Brazen, releasing today on June 12th, can certainly be read as a stand-alone novel, but together with Longshore’s Gilt and Tarnish, the reader will experience a full, lively portrait of the Tudor court.
Just a brief history lesson from the official website of The British Monarchy: the Tudor period began in 1485 when Henry VII ruled, and continued all the way until 1603 with Elizabeth I. Henry VIII is potentially the most famous monarch of the time period, thanks to pop culture; he is notorious for changing religions and divorcing his first wife once he got bored of her – and finding his second wife, Anne Boleyn, guilty of treason. (Note: this is a very general overview… you should definitely read up on it all; it’s very interesting!)
Brazen takes place between November of 1533 and October of 1536, during Henry VIII’s rule. The protagonist is Mary Howard, the submissive daughter of an ambitious father and a shrill, manipulative mother. Mary is married off to “Fitz,” or Henry Fitzroy, King Henry VIII’s illegitimate son (and his only male heir). However: they are forbidden to consummate their marriage. As Mary and Fitz learn more about each other and begin to have feelings for one another, this rule becomes harder to follow.
Brazen is full of interesting supporting characters, each with their own traits and flaws. Mary’s best friends, Margaret and Madge, balance Mary out. Where Madge is flighty and flirtatious, Margaret is stoic and proper. The three friends communicate through writing poetry in a journal, which they pass around to convey secret messages. They are initially bonded after they make a running list of the qualities they look for in a man, which is hilarious and sweet and makes the story feel much more “contemporary.”
That’s one of the things I really loved about Brazen: Longshore is able to make the characters of a historical fiction novel feel like our modern-day friends. Her novels have been compared to “a more literary version of Gossip Girl,” and I think this makes the historical setting and characters a lot more accessible and easy to understand. For example, Hal, Mary’s sister, is a handsome (married!) poet who pines after Madge. Should he do the “right” thing and stay faithful to his wife – a woman he hardly knows? Should he follow his heart and fall into bed with Madge? These modern-day relationship problems are not so modern, as history tells us.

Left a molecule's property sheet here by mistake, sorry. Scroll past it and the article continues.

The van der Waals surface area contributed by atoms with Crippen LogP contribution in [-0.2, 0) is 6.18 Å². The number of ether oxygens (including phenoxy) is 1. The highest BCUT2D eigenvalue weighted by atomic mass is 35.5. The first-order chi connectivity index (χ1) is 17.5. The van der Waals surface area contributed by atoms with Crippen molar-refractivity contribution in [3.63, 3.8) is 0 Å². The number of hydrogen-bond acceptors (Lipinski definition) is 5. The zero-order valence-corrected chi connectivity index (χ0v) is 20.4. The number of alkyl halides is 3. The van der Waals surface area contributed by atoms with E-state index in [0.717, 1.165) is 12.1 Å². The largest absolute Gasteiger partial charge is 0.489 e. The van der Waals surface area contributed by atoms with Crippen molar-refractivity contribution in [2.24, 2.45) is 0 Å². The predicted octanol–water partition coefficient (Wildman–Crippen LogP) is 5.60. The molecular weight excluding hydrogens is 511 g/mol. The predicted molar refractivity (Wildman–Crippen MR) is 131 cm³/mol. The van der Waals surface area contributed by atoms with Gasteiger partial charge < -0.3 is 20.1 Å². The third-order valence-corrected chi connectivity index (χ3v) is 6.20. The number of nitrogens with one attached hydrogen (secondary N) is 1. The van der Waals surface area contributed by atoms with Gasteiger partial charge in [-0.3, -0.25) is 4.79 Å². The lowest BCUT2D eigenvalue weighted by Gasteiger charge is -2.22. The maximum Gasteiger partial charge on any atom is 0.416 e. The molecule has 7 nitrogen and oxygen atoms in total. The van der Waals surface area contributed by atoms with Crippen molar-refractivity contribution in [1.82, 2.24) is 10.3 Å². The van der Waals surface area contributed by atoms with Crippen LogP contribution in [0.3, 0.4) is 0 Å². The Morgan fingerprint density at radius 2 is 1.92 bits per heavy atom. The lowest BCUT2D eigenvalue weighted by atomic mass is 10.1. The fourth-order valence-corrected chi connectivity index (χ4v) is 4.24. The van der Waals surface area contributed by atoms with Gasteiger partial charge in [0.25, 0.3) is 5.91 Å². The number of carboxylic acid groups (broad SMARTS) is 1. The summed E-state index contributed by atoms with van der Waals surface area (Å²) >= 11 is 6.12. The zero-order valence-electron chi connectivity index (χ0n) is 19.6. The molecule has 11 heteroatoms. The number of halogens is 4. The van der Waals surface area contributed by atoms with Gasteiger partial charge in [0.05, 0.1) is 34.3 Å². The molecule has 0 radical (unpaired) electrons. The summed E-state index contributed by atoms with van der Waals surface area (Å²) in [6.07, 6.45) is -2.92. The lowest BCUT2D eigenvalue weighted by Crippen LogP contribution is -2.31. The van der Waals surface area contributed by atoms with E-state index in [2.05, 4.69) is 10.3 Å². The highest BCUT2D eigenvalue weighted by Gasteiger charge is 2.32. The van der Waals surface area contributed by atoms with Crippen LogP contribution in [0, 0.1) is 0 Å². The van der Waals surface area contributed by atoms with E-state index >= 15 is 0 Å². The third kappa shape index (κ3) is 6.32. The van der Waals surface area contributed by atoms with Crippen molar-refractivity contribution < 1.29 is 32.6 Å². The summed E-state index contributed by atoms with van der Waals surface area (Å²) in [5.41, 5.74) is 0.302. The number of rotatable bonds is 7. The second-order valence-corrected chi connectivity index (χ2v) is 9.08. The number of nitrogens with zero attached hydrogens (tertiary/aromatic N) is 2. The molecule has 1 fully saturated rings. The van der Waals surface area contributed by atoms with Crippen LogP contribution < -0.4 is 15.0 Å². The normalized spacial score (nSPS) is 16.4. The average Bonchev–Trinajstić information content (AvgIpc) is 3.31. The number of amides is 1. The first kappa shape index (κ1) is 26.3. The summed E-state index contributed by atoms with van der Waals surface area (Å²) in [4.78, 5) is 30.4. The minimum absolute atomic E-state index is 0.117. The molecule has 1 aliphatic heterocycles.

The power dynamic and fragile friendship between Anne Boleyn and Mary became one of my favorite aspects of the novel. Mary is Anne’s cousin as well as one of the ladies of her court, and she becomes a sort of confidante for the queen. Mary watches as Anne struggles to keep her husband interested, while still trying to remain her own person. There is a strong theme of independence that follows the characters throughout the novel, although that independence means different things to different people.
At over 500 pages, this may not be a read-in-one-day kind of book, but I certainly wanted it to be. The well-rounded characters, beautiful sentences, and dramatic suspense made this a page-turner for me. I was, as Booklist said about Longshore’s books, “royally riveted.”
Release Date: June 12, 2014
Received: ARC from Penguin Group